- it has the title page, as well as the common
- one, and it has the 7 additional plays
- added at the end with a separate pagination 
As interesting is Curzon’s first attempt at penciling an explanatory note on the first blank recto, presumably made prior to the existing description above. Apparently, he started too far down the page and his script was too large for the remaining area since he ran out of space before finishing it. He erased it and started anew on the second flyleaf as reproduced above. However, a faint impression remains and George M. Friend, writing in 1972, examined the Folio first-hand and made out the following, which interestingly recounts that the image was “faintly traced.” 
- The manuscript verses on the
- first leaf refer to a drawing
- which was very faintly traced
- on the title, which together
- with the first three leaves was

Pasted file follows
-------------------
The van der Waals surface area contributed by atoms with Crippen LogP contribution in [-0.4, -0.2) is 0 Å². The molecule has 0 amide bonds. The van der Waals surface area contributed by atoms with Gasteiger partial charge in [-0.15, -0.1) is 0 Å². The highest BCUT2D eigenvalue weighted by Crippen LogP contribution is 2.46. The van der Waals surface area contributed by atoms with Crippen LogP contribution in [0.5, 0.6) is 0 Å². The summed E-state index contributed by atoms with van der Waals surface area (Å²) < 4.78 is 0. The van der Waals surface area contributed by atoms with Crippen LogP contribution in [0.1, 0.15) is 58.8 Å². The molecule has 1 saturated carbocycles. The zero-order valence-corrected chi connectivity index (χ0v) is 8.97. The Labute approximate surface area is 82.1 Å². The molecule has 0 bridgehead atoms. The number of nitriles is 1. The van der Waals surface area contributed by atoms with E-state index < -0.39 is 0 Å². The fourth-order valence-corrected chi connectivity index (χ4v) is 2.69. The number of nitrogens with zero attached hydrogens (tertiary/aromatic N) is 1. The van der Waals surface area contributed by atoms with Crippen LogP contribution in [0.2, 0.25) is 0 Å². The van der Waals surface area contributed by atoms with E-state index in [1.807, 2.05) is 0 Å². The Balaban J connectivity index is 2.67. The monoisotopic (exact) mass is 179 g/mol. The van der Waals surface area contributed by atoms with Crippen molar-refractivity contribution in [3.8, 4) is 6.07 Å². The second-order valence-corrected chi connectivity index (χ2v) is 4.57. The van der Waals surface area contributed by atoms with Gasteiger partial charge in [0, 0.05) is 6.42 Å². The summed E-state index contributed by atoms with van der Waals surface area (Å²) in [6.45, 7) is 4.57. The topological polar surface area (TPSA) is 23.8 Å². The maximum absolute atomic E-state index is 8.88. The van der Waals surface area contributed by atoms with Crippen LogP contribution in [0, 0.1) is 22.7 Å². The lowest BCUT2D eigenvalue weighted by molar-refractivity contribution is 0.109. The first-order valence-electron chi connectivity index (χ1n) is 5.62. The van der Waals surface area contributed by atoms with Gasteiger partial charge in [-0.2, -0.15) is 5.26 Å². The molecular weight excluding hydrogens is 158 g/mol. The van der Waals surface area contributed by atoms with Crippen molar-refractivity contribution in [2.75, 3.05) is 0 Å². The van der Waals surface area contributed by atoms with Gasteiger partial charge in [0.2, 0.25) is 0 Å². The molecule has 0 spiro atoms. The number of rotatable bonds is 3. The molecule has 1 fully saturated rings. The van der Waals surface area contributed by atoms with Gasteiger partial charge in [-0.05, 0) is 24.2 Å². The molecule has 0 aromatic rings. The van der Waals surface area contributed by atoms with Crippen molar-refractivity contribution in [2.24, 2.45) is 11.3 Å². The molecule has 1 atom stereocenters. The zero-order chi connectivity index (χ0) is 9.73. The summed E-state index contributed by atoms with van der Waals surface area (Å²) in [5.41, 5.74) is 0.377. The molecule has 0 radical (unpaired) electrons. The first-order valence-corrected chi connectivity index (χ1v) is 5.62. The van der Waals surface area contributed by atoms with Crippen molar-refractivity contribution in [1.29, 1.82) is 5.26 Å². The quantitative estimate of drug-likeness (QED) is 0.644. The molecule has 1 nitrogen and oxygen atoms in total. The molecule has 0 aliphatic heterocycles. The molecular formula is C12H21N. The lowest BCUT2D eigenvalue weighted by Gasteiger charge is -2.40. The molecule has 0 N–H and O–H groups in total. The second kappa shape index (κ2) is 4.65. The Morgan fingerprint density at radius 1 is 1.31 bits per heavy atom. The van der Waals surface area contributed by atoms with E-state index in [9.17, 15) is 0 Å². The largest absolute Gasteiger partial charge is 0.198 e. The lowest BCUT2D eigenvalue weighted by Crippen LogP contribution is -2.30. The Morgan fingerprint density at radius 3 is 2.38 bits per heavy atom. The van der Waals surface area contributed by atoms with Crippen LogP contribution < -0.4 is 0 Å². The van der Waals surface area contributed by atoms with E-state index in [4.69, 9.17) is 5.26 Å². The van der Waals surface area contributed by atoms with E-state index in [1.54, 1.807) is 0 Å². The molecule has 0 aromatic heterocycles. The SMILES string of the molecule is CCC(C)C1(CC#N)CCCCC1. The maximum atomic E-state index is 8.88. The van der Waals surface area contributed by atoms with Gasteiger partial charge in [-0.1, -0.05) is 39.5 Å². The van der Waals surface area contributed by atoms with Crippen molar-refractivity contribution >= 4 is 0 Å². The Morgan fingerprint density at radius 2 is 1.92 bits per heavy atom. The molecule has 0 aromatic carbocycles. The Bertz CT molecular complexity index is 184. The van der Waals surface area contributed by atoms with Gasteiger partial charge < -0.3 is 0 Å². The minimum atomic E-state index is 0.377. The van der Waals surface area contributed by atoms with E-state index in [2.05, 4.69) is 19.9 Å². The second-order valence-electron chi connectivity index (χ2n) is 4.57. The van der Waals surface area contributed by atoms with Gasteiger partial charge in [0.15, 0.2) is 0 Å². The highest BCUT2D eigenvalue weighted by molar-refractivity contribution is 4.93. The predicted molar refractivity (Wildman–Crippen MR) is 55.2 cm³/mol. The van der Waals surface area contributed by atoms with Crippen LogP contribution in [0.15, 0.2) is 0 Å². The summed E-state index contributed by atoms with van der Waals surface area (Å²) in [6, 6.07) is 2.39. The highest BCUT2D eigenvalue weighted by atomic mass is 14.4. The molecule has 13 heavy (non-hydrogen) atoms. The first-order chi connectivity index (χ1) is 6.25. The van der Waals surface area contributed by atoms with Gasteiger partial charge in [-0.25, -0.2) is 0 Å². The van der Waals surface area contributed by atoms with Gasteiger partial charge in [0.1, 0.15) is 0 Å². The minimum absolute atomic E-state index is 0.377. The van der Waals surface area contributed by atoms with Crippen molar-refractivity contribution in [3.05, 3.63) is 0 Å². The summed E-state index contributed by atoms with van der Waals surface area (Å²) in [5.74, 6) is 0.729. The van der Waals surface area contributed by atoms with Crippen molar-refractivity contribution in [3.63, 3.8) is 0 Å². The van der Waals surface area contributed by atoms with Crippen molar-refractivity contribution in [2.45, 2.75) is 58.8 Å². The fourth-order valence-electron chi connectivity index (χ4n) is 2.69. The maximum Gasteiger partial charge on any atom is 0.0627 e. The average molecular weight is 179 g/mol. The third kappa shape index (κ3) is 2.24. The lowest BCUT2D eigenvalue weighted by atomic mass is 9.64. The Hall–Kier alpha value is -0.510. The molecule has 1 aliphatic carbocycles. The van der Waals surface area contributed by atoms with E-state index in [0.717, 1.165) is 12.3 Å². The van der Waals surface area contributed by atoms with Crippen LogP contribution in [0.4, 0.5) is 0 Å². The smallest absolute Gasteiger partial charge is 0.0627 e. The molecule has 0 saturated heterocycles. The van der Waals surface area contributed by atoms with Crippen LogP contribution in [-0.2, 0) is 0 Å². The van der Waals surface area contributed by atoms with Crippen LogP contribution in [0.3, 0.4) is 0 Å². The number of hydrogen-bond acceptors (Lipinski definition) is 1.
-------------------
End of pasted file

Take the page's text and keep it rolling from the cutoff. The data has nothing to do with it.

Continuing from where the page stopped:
- loose, and were all mounted
- to preserve them from further
- damage. The first title of
- all is of very faint clarity [?]
- as is also the leaf of verses
- and only occurs in the 1st…[undecipherable text]
The "Philip Chetwinde" mentioned was the publisher of the Third Folio. As Curzon notes, the 1664 version of his edition contained seven extra plays, listed on an added title page, not included in earlier editions. The verses referred to are found on the third flyleaf beneath Ben Jonson's verse referencing Martin Droeshout's famous portrait engraving of Shakespeare on the facing page. Inscribed in ink by Sir Nathaniel, followed by his initials and the year 1708, they are:
- This figure, that thou there seest put
- It was for Shakespear's Consort cut
- Wherein the Graver had a strife
- With Nature to outdo the Life
- O had he Her Complexion shewn
- As plain as He's the outline Drawn
- The plate, believe me, woud surpass
- All that was ever made in brass
- N.C. 1708
These lines are a pastiche of Jonson's poem about the Droeshout portrait, replicating several of its lines verbatim.